After finishing his residency and master’s at Ohio State, Scott took a job at the Medical College of Georgia in Augusta. There, I was able to return to counseling in a school setting at a K-5th public school in Martinez, GA. Being a school counselor at Steven’s Creek Elementary solidified that I had chosen the right career path for me. School counseling provides a true balance of both of my passions: teaching and counseling. Having the opportunity to not only work with students in large group settings, but getting to work with them individually to help them through whatever they may be experiencing, is truly rewarding. Also, during our time in Georgia, our first daughter, Lila, was born. Having a child certainly changes one’s perspective and priorities. After Lila turned one, Scott and I decided that we wanted to be closer to family, so we moved back to North Carolina.
After arriving back in North Carolina, I took a year off to spend some time with Lila. After staying home for almost a year, I was ready to get back into the schools. I was on the eve of accepting a job with Wake County when I had a conversation with Mike Bailey, the previous headmaster at St. Timothy’s. He convinced me to come interview and see the school. Private schools had never really been on my radar. However, during my visit, I could really see myself here, and more importantly, I could see Lila here. Having the opportunity to do what you love at a school where your children could thrive is impossible to turn down. That was almost eight years ago. Now, I have two more children, Susanna and Hill. Susanna is in first grade and Hill will be coming to STS next year. St. Timothy’s School gives not only me, but my family as well, that sense of community and familiarity that I had growing up and never realized that I missed.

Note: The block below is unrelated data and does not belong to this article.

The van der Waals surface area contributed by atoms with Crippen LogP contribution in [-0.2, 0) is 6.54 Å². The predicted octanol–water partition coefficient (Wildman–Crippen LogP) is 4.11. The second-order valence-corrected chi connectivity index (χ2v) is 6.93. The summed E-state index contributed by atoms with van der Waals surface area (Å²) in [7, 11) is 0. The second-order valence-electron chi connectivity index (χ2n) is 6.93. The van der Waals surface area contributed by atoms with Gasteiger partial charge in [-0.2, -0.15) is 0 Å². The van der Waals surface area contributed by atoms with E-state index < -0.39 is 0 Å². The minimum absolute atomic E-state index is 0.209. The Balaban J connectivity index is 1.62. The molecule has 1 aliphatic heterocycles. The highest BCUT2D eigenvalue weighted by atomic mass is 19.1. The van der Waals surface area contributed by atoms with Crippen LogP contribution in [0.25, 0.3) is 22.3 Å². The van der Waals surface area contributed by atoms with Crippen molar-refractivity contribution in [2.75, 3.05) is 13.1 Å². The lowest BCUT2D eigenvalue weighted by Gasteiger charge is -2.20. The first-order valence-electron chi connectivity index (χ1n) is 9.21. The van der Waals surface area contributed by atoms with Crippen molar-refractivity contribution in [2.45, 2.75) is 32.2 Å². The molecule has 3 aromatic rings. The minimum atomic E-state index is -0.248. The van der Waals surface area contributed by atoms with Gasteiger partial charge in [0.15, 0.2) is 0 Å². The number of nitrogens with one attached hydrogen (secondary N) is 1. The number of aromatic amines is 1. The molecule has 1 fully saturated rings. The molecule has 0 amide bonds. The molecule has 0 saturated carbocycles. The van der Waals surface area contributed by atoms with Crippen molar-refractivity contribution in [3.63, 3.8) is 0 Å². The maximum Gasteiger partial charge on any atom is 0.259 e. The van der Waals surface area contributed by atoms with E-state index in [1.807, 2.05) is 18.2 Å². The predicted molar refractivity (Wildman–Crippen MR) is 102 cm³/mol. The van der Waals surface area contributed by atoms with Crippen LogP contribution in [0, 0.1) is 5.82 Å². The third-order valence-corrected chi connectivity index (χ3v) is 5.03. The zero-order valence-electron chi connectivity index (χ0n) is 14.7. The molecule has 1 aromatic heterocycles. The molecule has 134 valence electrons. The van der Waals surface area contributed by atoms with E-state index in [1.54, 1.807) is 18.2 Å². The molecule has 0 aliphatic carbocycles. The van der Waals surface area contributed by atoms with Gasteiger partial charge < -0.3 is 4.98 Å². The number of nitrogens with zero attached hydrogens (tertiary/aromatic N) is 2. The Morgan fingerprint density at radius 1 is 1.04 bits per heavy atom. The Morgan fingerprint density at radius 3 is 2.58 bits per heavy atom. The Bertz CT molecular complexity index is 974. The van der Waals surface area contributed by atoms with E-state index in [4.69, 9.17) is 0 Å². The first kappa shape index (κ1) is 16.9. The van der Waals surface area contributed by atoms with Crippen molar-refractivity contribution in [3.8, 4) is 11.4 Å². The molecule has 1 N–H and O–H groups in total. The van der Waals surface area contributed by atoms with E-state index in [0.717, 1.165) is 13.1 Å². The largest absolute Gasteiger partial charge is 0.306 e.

Continuing our "My Story" series of guest blogs, please read below for Lower School Head Alison Gammage's story of how and why she came to St. Timothy's School.
When I was asked to share what brought me to St Timothy’s, I was uncharacteristically silent -- I don’t like to speak about myself; it seems immodest. I am also someone who rarely looks back. How did I come to STS? By Grace. I am blessed that God has interrupted my life a number of times, and that I have been able to recognize this once I got out of the way. Here is another reason I don’t like sharing… I was not a good student, nor did I attend school as much as I should have (I learned these things often go together.) From grades 7-12 I attended a state school as diametrically opposite to STS as is possible; in short, it was “To Sir with Love” without the love. There was no teacher who reached out and inspired us. Rather, our potential was measured by our zip codes. But during those years a resolve grew in me to return to that same school and teach the way we deserved to be taught, to respect and empower students to overcome the lot they had been dealt.
During a high school “careers interview” I was informed that I was not “college material.” Although I didn’t entirely disagree with this, I was determined to prove the school wrong and at least get an interview with a college. My plan backfired. I not only got an interview, but I was offered a place to study Theology at Oxford. It was frying pan to fire. Only 3% of the population went to college in the UK, and 99% of my fellow students came from private schools. All my professors were men, and the majority didn’t hide the fact they felt education was wasted on a woman. The class system was not easy to beat. God interrupted. I survived by playing college basketball. Everyone else on the team was American. They were the finest group of folks I had ever met, and the education I received from my teammates was as valuable as any lecture: an American perspective on education as empowerment.